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Parkinsonism Relat Disord. 2001 Oct;8(2):91-4.

Functional brain networks in Parkinson's disease.

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Department of Neurology and Neurosurgery, New York University School of Medicine, Functional Brain Imaging Laboratory, North Shore-LIJ Research Institute, Manhasset, NY, USA.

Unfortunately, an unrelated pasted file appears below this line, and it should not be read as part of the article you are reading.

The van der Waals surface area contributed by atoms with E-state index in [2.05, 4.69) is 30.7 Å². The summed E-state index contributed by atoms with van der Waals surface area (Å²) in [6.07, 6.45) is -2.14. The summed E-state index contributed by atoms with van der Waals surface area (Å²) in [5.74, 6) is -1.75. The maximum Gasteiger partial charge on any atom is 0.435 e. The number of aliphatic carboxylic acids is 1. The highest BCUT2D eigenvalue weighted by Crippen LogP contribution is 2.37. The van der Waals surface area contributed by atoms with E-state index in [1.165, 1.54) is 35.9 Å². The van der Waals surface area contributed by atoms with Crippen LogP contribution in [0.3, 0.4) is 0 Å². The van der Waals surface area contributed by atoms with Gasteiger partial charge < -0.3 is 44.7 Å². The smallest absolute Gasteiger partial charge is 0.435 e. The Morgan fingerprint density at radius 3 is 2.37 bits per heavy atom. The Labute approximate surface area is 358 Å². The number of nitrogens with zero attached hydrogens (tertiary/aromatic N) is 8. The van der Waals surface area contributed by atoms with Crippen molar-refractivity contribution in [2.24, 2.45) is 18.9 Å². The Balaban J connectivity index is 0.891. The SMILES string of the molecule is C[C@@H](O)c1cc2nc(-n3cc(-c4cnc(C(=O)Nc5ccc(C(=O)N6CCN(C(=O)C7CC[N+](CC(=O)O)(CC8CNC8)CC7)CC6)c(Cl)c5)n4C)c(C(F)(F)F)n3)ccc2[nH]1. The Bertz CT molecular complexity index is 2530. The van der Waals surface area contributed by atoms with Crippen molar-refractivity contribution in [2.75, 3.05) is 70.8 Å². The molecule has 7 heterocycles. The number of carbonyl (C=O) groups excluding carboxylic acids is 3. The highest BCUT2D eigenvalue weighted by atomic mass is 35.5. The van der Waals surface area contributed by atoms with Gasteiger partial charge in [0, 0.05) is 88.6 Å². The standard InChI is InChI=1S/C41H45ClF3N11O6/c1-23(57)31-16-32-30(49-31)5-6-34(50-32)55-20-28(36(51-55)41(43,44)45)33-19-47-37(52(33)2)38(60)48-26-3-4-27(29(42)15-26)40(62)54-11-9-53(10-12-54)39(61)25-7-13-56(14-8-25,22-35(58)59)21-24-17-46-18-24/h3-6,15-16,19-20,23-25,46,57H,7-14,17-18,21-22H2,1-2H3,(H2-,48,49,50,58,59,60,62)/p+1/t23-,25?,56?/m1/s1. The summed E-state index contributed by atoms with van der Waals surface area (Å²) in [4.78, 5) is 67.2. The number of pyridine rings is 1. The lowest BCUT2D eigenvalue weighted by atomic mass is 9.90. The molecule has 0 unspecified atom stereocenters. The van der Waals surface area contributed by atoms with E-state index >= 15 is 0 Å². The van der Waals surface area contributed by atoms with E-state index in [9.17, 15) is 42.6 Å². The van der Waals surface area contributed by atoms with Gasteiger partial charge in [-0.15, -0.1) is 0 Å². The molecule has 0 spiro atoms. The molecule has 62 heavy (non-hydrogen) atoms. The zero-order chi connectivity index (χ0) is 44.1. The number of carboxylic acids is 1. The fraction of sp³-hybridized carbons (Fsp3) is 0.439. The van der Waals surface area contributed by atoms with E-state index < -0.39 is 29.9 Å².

With the advent of new methods of network analysis, we have utilized metabolic data acquired through positron emission tomography (PET) to identify disease-related patterns of functional pathology in the movement disorders. In Parkinson's disease (PD), we have used [(18)F]-fluorodeoxyglucose (FDG)/PET to identify a disease-related regional metabolic covariance pattern characterized by lentiform and thalamic hypermetabolism associated with regional metabolic decrements in the lateral premotor cortex, the supplementary motor area, the dorsolateral prefrontal cortex, and the parieto-occipital association regions. The expression of this network is modulated in a predictable fashion by levodopa therapy and by stereotaxic interventions for PD.We have extended this network analytical approach from studies of glucose metabolism in the resting state to dynamic studies of brain activation during motor performance. These PET studies utilized [(15)O]-water (H(2) (15)O) to measure cerebral blood flow activation responses during the execution of simple and complex motor tasks. In addition to the modulation of abnormal resting metabolic networks, effective PD therapy can enhance brain activation responses during motor execution, with specific regional associations with improvements in timing and spatial accuracy.This approach is also useful in identifying specific brain networks mediating the learning of sequential information. We have found that the normal relationship between brain networks and learning performance are altered in the earliest stages of PD with a functional shift from striatal to cortical processing. Brain activation PET studies during therapeutic interventions for PD demonstrate how normal brain-behavior relationships can be restored with successful therapy. Thus, functional brain imaging with network analysis can provide insights into the mechanistic basis of basal ganglia disorders and their treatment.

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